Nothing More Than Feelings
We all know that one video, that one picture or that one article that everyone’s talking about, commenting on in social media, and sharing with their friends and family. In the event that a piece of great content is placed so strategically that it instantly gains traction, resulting in thousands or millions of views and/or shares, this is known as going viral. But the real question is, what makes content so popular? Is there some secret formula that everyone should be following?
Viral content evokes positive emotions such as awe, amusement and laughter. These three emotions are evoked in 57% of all viral content, and this content is generally humorous, exciting, or both. That doesn’t mean you can’t evoke negative emotions either—it just has a lower chance of going viral.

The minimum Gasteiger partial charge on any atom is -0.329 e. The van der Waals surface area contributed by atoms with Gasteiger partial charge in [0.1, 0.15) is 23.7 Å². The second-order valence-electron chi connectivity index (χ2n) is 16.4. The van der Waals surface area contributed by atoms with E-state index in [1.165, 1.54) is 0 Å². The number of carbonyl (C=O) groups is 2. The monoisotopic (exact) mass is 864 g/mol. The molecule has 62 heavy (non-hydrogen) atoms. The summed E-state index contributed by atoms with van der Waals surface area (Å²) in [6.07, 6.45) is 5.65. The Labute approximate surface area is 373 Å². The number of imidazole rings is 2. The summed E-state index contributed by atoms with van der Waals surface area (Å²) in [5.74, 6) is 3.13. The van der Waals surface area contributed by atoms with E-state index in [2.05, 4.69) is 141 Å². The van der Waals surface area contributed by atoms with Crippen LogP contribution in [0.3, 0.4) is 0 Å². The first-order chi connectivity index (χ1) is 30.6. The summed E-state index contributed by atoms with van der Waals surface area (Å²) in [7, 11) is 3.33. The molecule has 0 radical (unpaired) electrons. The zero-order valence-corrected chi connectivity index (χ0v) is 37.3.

The content should also have a cognitive impact: do viewers find it practical, interesting, or surprising? If so, expect them to come back for more if you’ve established that sort of reputation. For example, actor George Takei was known for playing Sulu on Star Trek in the 1960’s and 1970’s. Social media has helped him witness a renaissance of sorts and has boosted his popularity with younger audiences. Takei frequently posts humorous or thought-provoking content on Facebook and Twitter. He has over seven million likes on Facebook and 1.23 million Twitter followers, and his content is frequently shared or retweeted.